Tag: death


Delivered by Cynthia Ventresca

6
June

American Life in Poetry: Column 585
BY TED KOOSER, U.S. POET LAUREATE

The greeting card companies are still making money, though the inventive online “cards” are gaining ground. Here’s a poem about pen and ink greeting cards, by Cynthia Ventresca, who lives in Delaware.

Delivered

She lived there for years in a
small space in a high rise that saw
her winter years dawn. When the past
became larger than her present,
she would call and thank us for cards
we gave her when we were small;
for Christmas, Mother’s Day, her birthday,
our devotion scrawled amidst depictions
of crooked hearts and lopsided lilies.

She would write out new ones,
and we found them everywhere—unsent;
in perfect cursive she wished us joy,
chains of x’s and o’s circling her signature.
And when her time alone was over,
the space emptied of all but sunshine, dust,
and a cross nailed above her door,
those cards held for us a bitter peace;
they had finally been delivered.

Comment » | Life

The Way We Said Goodbye by Ted Kooser, U.S. Poet Laureate

18
April
kooser_hp
American Life in Poetry: Column 578

BY TED KOOSER, U.S. POET LAUREATE

I can’t help wishing that dogs lived as long as we do. I have buried a number of them, and it doesn’t get any easier. In fact, it gets harder. Here’s Mark Vinz, a Minnesota poet, from his book Permanent Record and Other Poems, from Red Dragonfly Press.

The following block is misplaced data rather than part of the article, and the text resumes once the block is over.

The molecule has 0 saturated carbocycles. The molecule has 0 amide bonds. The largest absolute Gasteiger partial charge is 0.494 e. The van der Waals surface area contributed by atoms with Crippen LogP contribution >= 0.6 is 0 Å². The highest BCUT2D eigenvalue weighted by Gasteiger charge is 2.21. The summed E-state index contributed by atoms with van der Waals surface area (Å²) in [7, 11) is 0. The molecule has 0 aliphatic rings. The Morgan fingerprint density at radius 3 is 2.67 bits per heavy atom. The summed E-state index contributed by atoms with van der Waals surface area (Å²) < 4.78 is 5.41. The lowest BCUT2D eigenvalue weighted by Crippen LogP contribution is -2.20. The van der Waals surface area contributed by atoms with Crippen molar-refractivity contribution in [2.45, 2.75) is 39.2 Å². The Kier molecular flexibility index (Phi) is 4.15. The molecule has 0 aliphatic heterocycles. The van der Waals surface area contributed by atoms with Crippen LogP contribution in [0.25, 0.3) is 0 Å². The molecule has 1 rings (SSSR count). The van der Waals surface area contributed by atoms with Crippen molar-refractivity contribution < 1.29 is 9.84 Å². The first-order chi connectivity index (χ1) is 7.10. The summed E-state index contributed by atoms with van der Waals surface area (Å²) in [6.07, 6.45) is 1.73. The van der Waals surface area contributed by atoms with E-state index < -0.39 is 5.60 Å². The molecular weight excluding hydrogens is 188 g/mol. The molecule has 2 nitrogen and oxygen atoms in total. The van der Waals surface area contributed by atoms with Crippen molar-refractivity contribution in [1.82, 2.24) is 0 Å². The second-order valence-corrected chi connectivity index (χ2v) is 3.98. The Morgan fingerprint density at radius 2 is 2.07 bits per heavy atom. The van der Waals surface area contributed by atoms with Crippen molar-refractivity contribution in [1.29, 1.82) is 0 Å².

The Way We Said Goodbye

So many years later, the old dog
still circles, head lowered, crippled by
arthritis, nearly blind, incontinent.
We repeat the litany, as if we need
convincing that the end is right.

I’ll get her an ice cream cone if you’ll
drive her to the vet, my wife says.
So there we sit on the front steps
with our friend, and in the car, as always,
when she senses the doctor’s office
drawing near, she moans and tries to
burrow underneath the seats.

 What remains, the memory of how
she taught us all the way we need
to learn to live with wasting.
There we sit, together, one last time
as all that sweetness slowly disappears.

2 comments » | Life, Other Poets

Finding Rest – Rick Stephen

22
December

Finding Rest

I wonder if it is better
to die and have life cease
or to live, lifelessly,
without hope
to die ends all hope
but to live without hope
is much worse
and far more cruel
for in dying
there is rest from hope
but living without hope
this is not so
for to be human
is to have always
in the heart of hearts
the hope of hope,
the mere possibility
and so there is no rest
the hope of hope
is always there
teasing,
torturing
I understand now
why death
is euphemistically called
entering into eternal rest
I wonder which is better

2 comments » | By the Poetic Fool, Life

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